But, how do we see one another? Our problem is that we do not dwell in the heavenlies. We do not consider these positional truths, our union with Christ. We so often get dragged down out of the heavenlies and into the earthly realm and start living as if we were under the Law. We judge one another by appearances. We are looking at the condition of the lives of others, and our own selves. When I look at the condition of my life, all that seems to come to mind are my failures. We judge one another and ourselves by things we said and wish we had never said, or by things we did and wish we never did. We look at the Church and we see nothing but spots and wrinkles. We look at the Church and we see the divisions: I’m of Paul; I’m of Apollos; I’m of Cephas. We see the Church and we see people who stretch the truth like Ananias and Sapphira. We see others who get involved in false doctrine like Hymenaeus and Philetus. We see women that cannot get along like Syntyche and Euodias. We see worldly people like Demas. We see proud men like Diotrephes. We are totally absorbed by the condition of things as we see them from an earthly prospective. Therein lies our big failure. When we dwell on the earthly, when we dwell on the external condition of things, when we dwell on conditional truth, we end up not living by faith. We end up living by feelings and sight. As we concentrate on the conditional truths, we become absorbed with our self. We become self-conscious, self-centered, and discouraged because of our failures, maybe even depressed. We are ready to throw in the towel. Not only so, but as we dwell on conditional truth, we become quite judgmental one of another.
What would you say if I said I knew of a church down the street in which some folks were coming to communion drunk? Why, they were even hiring lawyers to sue one another! Incest, backsliding, division, and cliques were in that church. You know what I am talking about. The Bible tells us that Corinth was such a church. All of those horrible conditions really existed in Corinth. Read the opening chapter. How does Paul address that group of wretches? He said, to the saints in Christ Jesus, “to them that are sanctified in Christ Jesus.” Amazing! They sure did not seem very sanctified. Later on in I Corinthians 6:11 Paul said, “ye are washed, but ye are sanctified, but ye are justified in the name of the Lord Jesus.” The condition of their life was terrible. But, it did not alter their position as saints one bit!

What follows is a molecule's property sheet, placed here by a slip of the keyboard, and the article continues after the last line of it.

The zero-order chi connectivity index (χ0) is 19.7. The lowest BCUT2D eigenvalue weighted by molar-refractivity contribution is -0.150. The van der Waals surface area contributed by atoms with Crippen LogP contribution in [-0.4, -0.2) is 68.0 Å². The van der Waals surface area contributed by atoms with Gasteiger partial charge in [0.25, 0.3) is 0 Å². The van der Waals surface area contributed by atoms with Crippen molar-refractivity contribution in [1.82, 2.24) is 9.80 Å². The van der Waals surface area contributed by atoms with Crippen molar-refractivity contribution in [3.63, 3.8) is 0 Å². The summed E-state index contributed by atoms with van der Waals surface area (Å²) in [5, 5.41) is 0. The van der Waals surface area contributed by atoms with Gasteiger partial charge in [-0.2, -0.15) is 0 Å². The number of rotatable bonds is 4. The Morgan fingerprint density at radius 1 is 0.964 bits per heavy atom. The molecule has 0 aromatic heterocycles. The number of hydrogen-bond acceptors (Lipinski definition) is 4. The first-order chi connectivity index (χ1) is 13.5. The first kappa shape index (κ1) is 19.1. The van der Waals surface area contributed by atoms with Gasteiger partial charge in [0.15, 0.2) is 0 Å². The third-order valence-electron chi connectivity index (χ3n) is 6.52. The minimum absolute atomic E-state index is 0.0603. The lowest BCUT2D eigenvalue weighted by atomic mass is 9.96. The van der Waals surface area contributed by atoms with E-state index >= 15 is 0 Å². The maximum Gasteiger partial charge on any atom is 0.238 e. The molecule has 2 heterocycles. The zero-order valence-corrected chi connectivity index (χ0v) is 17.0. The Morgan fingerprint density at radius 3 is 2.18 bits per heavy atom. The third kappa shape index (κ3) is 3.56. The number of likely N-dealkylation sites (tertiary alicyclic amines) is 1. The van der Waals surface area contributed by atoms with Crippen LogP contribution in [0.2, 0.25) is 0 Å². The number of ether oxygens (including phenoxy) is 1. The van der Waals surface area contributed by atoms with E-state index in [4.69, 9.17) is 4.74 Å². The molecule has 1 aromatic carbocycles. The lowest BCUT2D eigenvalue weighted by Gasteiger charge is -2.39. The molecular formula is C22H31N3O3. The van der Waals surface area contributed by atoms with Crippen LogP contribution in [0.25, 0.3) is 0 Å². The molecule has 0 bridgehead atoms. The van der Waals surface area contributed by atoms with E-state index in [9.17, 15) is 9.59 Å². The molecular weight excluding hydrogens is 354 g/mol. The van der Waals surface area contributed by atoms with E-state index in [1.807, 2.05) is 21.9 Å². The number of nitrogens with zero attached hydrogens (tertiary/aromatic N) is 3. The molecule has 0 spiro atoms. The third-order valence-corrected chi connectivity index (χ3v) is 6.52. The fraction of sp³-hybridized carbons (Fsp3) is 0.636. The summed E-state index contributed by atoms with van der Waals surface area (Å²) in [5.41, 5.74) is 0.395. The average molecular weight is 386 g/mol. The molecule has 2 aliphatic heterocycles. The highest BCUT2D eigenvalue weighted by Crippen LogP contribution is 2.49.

The condition of a genuine believer’s life does not have any effect on his position. It can not change it. No matter how miserable the lives of the Corinthians were, their position was that of a saint. They were in the heavenlies. They had already been blessed with all spiritual blessings in Christ. Their condition did not change their position. However, their position in Christ (if they dwelled therein, meditated on it) ought to have a dramatic effect on the condition of their lives.
We do not see ourselves as God sees us. God sees us in our new position in Christ. We often see our earthly condition. But, what the New Testament teaches us is that we need to change our thinking. We need to change our attitude toward others and ourselves. We need to see ourselves as God sees us. We need to learn to see ourselves in Christ, accepted, forgiven, complete. We need to know this. That is what Paul said in Romans 6. I want you to know that your old man was crucified and that a new man has arisen. You have to know these facts. Ignorance never helped a Christian do anything.
Do you know what Peter commands us? He said in II Peter 3:18, “But grow in grace, and in the knowledge of our Lord and Saviour Jesus Christ.” Grow! Mature! Grace is the rule of life for this dispensation. Knowing who the Lord Jesus Christ is and what He accomplished for us on the cross is absolutely essential for growth. It is faith that makes them real. Faith produces spiritual growth in our lives. “As ye have therefore received Christ Jesus the Lord, so walk ye in him” (Col. 2:6). How did we receive Him? By faith. That was the first step on entering into life. God wants us to continue in that same kind of faith. So “walk ye in him”–with the same kind of faith, trusting and believing everything Godsaid.
Ignorance of who we are in Christ will produce spiritual retardation. In Hebrews 5:12-14, the writer says, “For when for the time ye ought to be teachers, ye have need that one teach you again which be the first principles of the oracles of God; and are become such as have need of milk, and not of strong meat. For every one that useth milk is unskillful in the word of righteousness: for he is a babe. But strong meat belongeth to them that are of full age,” (those that are mature) “even those who by reason of use have their senses exercised to discern both good and evil.” Here, the writer tells us that ignorance of our position in Christ, ignorance of our union with Him, and ignorance of all of our spiritual blessings will hinder our spiritual progress. Here are believers who stopped growing–because they stopped knowing. They stopped trusting. They stopped filling their minds and hearts with these truths. They became retarded and actually went back to immaturity. Ignorance of God’s truth will stunt our spiritual growth. Yet, even backsliding does not change our position in Christ.